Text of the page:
Generations, Relinquishing the Family Business

Article From: Products Finishing, , from Products Finishing

Posted on: 11/1/1998

Most finishing job shops are considered small businesses.

Most finishing job shops are considered small businesses. Most are still family owned and operated. Many are managed by the second- and third-generation family members. However, did you know that according to Industry Week 70% of family businesses do not survive the second generation and, of those that do, only 10% are likely to be around after the third generation?

Joe Leonhardt of Leonhardt Plating, Cincinnati, Ohio, is a third-generation plater. His father, Dan, is still president; however, he and his brothers, Scott and Kevin, will more than likely operate the business Joe's grandfather purchased in 1950. Jaime Maliszewski of Reliable Plating, Milwaukee, Wisconsin, is also a third-generation plater. His father, John Maliszewski recently retired; however, he kept his hard-earned and comfy office at the plant. John's father bought into Reliable Plating in 1929.

These are examples of successful management transfers in family-owned businesses. However, incidences exist where succession has not been smooth. Edmund W. Rothschild, chair, Family Business Succession Planning LLC, notes common reasons family business leaders fail to plan for their successors.

  • Owners/managers do not recognize their own mortality.
  • Reluctance to hand over "their" business.
  • Tough decisions (deciding which child will be president, for example).
  • Need for secure retirement income.
  • Failure to recognize that contingencies are needed in case of sudden accident or death.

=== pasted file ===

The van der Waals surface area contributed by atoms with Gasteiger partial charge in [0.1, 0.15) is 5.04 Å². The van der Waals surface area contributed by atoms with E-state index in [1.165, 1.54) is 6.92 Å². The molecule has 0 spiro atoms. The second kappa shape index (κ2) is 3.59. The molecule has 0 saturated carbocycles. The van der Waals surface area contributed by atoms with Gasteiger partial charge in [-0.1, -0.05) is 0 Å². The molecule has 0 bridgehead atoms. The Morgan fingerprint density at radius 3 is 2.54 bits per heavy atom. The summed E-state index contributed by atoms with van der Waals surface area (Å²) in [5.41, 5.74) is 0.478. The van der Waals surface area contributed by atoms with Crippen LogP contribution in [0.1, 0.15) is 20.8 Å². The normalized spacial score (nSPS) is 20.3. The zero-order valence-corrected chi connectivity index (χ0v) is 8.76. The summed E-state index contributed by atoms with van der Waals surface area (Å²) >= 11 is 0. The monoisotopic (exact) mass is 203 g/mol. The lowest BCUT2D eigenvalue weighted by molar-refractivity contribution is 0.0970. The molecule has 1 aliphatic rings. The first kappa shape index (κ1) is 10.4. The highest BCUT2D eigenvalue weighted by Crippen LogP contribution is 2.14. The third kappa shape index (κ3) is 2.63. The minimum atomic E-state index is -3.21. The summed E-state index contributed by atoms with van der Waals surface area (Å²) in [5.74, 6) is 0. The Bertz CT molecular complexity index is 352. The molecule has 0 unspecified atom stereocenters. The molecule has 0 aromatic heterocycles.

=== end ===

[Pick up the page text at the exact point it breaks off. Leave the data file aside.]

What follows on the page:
Mr. Rothschild urges that succession never be tax driven, but based on sound management principles.

Families need to work as partners not adversaries. David Gage, founder of Business Mediation Associates, suggests families develop a "family partnership charter." This should be a written document that helps family businesses accomplish the following.

  • Determine what each family member brings to the business and expects from the business.
  • Have everyone brainstorm about all possible business scenarios, particularly topics people don't want to think and/or talk about.
  • Determine business roles and responsibilities.
  • Determine how you will keep communication lines open even during conflict.
  • Detail how family members can get out of the business.
  • Try to understand each person's personal style and values.

The complete article was published in the September 1998, edition of Industry Week. Or you can read it on the magazine's Website at http://www.iwgc.com.

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